Wednesday, October 26, 2011

Black Mischief by Evelyn Waugh

Cover image. © Penguin Books.
It is unfortunate that, although thoroughly enjoying this book, you can't help but feel a little bit dirty for having read it and liked it. That said, Evelyn Waugh picks apart the colonial world of the inter-war years wonderfully and treats most parties involved with the contempt they deserve. 

The story itself follows the story of a fictional African island state of Azania. Their Oxford-educated monarch, Emperor Seth, starts a programme of reforms to modernise his country. Emperor Seth recruits an Englishman, Basil Seal, who, needing something to do with his life, decides that working in Azania is a great idea. 

So with a cast of characters designed to add an element of chaos to the story, things move forward at quite a pace. The French consul, Ballon, becomes increasingly disgruntled with the modernisation plans, as do the church leaders - especially when their place of worship is threatened in an infrastructure building programme. 

Inevitably, all roads lead to a coup d'état and Seth is overthrown, to be replaced by his senile, and hitherto incarcerated uncle, Achon - who promptly dies during the coronation. 

One assumes that a lot of the story and the references to different ethnic groupings, and their relative characteristics, is based upon the author's time as a reporter in Abyssinia (modern-day Ethiopia). There are many striking similarities between place names in Azania and Ethiopia, and there is something very 'Haile Selassie I' about Emperor Seth.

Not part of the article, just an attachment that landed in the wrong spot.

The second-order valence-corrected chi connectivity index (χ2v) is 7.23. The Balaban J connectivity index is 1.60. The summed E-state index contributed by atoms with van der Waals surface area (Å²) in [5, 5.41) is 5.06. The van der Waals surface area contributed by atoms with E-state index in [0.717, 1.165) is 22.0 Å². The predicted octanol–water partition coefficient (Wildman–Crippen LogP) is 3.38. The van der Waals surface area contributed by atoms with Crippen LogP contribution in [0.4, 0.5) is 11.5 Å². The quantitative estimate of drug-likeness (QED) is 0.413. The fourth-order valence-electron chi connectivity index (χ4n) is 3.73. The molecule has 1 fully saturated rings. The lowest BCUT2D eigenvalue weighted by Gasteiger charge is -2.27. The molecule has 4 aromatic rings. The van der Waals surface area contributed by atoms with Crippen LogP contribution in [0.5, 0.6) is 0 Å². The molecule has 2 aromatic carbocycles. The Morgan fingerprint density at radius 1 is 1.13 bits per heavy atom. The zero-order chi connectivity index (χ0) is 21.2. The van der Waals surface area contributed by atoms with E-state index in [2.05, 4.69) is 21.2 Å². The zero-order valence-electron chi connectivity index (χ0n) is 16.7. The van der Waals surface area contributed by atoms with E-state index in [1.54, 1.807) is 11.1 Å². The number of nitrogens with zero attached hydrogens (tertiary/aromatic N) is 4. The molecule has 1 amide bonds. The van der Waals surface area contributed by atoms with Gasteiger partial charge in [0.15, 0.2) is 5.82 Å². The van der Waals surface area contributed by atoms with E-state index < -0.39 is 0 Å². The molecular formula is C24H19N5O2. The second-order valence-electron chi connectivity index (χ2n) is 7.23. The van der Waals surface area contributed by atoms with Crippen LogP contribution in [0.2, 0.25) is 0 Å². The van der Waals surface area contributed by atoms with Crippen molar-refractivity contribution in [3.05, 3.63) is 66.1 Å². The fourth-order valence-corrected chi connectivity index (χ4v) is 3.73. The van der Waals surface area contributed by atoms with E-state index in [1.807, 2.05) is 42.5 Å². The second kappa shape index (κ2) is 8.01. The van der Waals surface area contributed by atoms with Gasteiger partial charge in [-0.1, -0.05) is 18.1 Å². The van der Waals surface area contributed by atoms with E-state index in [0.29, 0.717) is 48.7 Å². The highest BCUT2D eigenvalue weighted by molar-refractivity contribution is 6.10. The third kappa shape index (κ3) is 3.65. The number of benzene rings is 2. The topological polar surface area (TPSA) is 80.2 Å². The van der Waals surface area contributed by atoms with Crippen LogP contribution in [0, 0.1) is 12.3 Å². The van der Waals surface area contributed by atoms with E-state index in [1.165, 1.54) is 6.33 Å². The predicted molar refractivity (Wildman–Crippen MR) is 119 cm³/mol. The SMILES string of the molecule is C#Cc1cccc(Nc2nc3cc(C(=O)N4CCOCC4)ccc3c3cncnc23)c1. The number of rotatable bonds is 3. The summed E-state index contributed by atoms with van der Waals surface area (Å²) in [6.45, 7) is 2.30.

In Black Mischief, Evelyn Waugh goes to town with mocking and satirising just about everybody who had an involvement in East Africa in the early twentieth-century; the British (pompous and out of touch), the French (paranoid and sly), the Africans (disorganised), the Arabs (greedy) and the church (getting involved in subverting the government). 

This is an interesting personal take on East Africa and is very much of its time. Some might argue that Waugh's treatment of the Africans in this story is racist at points - one example is the naming of one female character 'Black Bitch' by her white husband and this is before we consider the connotations of the title. A counter to this argument would be that because just about every big player gets the same treatment, the humour wins out.

For further critical reading: http://www.js-modcult.bham.ac.uk/articles/issue4_greenberg.pdf

Monday, October 24, 2011

Murder in Mesopotamia by Agatha Christie

Following on from my first foray into the world Agatha Christie's Poirot earlier this year, I couldn't resist picking up another novel from the collection. Similarly to last time, I selected a novel set in the Middle East, this time in the British Protectorate of Mesopotamia, what is now Iraq.